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Is Royal Academy’s failed bid to cancel ‘transphobic’ artist a welcome turning point in gender debate?

It gives me a warm, fuzzy feeling to see the snooty Royal Academy squirming after backtracking on its decision to take artist Jess de Wahls’ embroidered, iron-on patches off sale in its gift shop after eight people complained about a historic transphobic blog post. 

The RA had caved in to demands from a woke mob of social media ‘campaigners’ who objected to the East Berlin-born 38-year-old’s 2019 comment that, “I can not accept people’s unsubstantiated assertions that they are in fact the opposite sex to when they were born and deserve to be extended the same rights as if they were born as such.” 

The ghastly swivel-eyed trolls and trans activists went into overdrive. While wishing death on the artist was not enough, they decided de Wahls was guilty of heresy against their nonsensical gender ideology and therefore must be denounced, cancelled and punished with immediate effect. The RA, the mob demanded, must ban the sale of her work at a gift shop packed with overpriced tat that no-one really needs. That’ll show her! 

Then the backlash. And this is the fun bit, because just a few weeks ago, the RA might have got away with its attack on freedom of expression. But the judge sitting at an appeal tribunal launched by tax expert Maya Forstater – after she was sacked for saying pretty much exactly the same thing as de Wahls – declared that ‘gender critical’ beliefs did not, under law, “seek to destroy the rights of trans persons”.

With that being the case, the RA looked out of step with a shift in the public mood. Now, no matter how much the wokelords insist their bonkers gender ideology is the only acceptable view, it is definitely becoming more acceptable to hold the opposite position. 

No one would go so far as to say the gender debate is over. But Stonewall, the self-appointed cheerleader of the eminently arguable view that ‘trans women are women’, is on the ropes, with members of its ‘Diversity Champions’ scheme backing off in droves recently. And now the RA has thrown in the towel, admitting that people who make patches are free to say whatever they believe. It’s not much of a start, but it is a start.

The academy piously pointed out that it had apologised to de Wahls for the way she was treated. However, it seemed that was because she was upset at learning via social media that she had been cancelled, and not from the RA directly. The statement is a long way from admitting, “Soz! We wuz wrong!”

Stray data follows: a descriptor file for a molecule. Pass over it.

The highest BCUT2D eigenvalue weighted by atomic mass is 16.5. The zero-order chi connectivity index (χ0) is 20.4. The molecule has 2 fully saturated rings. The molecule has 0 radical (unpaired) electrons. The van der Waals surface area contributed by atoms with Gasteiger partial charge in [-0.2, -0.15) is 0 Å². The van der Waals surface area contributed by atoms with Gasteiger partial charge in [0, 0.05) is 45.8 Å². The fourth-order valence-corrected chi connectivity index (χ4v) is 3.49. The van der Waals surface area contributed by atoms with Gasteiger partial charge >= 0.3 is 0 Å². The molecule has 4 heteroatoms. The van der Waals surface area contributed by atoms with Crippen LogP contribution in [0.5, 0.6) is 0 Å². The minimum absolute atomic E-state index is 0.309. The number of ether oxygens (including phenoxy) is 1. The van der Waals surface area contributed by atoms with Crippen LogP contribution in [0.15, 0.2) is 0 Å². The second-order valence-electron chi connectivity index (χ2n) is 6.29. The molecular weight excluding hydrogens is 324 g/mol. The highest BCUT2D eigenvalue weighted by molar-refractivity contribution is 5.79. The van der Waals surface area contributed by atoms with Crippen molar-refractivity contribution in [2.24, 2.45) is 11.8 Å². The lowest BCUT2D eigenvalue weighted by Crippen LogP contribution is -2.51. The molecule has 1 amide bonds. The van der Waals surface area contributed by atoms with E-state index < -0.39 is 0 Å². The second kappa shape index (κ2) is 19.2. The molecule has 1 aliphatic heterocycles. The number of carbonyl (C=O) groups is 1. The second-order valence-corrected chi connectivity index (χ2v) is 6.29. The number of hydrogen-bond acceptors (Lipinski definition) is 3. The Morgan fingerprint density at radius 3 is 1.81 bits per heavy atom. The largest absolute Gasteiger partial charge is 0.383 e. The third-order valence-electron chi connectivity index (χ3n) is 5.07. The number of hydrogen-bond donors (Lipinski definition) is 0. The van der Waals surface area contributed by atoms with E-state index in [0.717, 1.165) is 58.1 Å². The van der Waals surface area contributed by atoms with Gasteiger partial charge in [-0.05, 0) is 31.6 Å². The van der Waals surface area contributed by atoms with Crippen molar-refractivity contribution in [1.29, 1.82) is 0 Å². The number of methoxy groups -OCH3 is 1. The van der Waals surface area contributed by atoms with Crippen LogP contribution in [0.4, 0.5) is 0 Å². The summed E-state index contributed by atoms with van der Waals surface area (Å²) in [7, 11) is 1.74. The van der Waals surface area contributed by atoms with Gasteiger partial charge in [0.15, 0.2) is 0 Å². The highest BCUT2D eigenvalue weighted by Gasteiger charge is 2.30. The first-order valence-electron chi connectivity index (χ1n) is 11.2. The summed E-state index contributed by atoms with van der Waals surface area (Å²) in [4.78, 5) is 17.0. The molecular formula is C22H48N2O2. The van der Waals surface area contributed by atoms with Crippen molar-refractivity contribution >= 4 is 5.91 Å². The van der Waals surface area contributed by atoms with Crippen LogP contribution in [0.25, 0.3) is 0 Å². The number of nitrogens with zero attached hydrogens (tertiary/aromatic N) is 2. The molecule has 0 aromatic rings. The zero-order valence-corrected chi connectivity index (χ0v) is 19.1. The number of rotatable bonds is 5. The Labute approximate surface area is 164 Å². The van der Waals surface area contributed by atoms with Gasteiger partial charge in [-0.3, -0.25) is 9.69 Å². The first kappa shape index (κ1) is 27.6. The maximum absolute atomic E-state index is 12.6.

The tin-eared RA ‘apology’ is more about celebrating its own self-declared values – “This has confirmed to us our commitment to freedom of expression” – despite the evidence that it will ditch them at the first sign of trouble. This is because, as the over-legalled mealy-mouthed excuse warns, “Freedom of expression can open up debate, create empathy or respect for difference, it can also at times cause hurt and outrage.” Blah, blah blah. 

For an institution that considers itself a beacon of enlightenment on the international arts scene, backed by 80 of the world’s leading artists, this whole episode is an embarrassing disgrace. 

The RA might blame “internal processes” and “failure of communications”, or suggest it had “no right to judge” and that it “betrayed our most important core value”, but I don’t buy any of this for a minute. This is classic ‘sack the comms team’ for overreaching, while ignoring an unaccountable and ingrained administrative culture that imagines itself on a higher plain of moral awareness than the artists on display, or the hordes of visitors who come to see their works in Burlington House on London’s Piccadilly. 

One reassuring outcome of this latest round in this ongoing battle over gender ideology is that the artist herself has apparently emerged unscathed and more robust than ever from her unpleasant brush with cancel culture.

“I’m not cancellable… because I don’t give a f**k,” de Wahls told online magazine Spiked. “What the f**k are they going to do? They keep putting rocks in my way and I’m making a f**king statue out of them. I don’t care. I’m not going to have arseholes make my life miserable just because they are miserable.” 

Maybe she could embroider that sentiment on a patch. I’d buy one if they sold them at the RA gift shop.

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The statements, views and opinions expressed in this column are solely those of the author and do not necessarily represent those of RT.

© 2021, paradox. All rights reserved.

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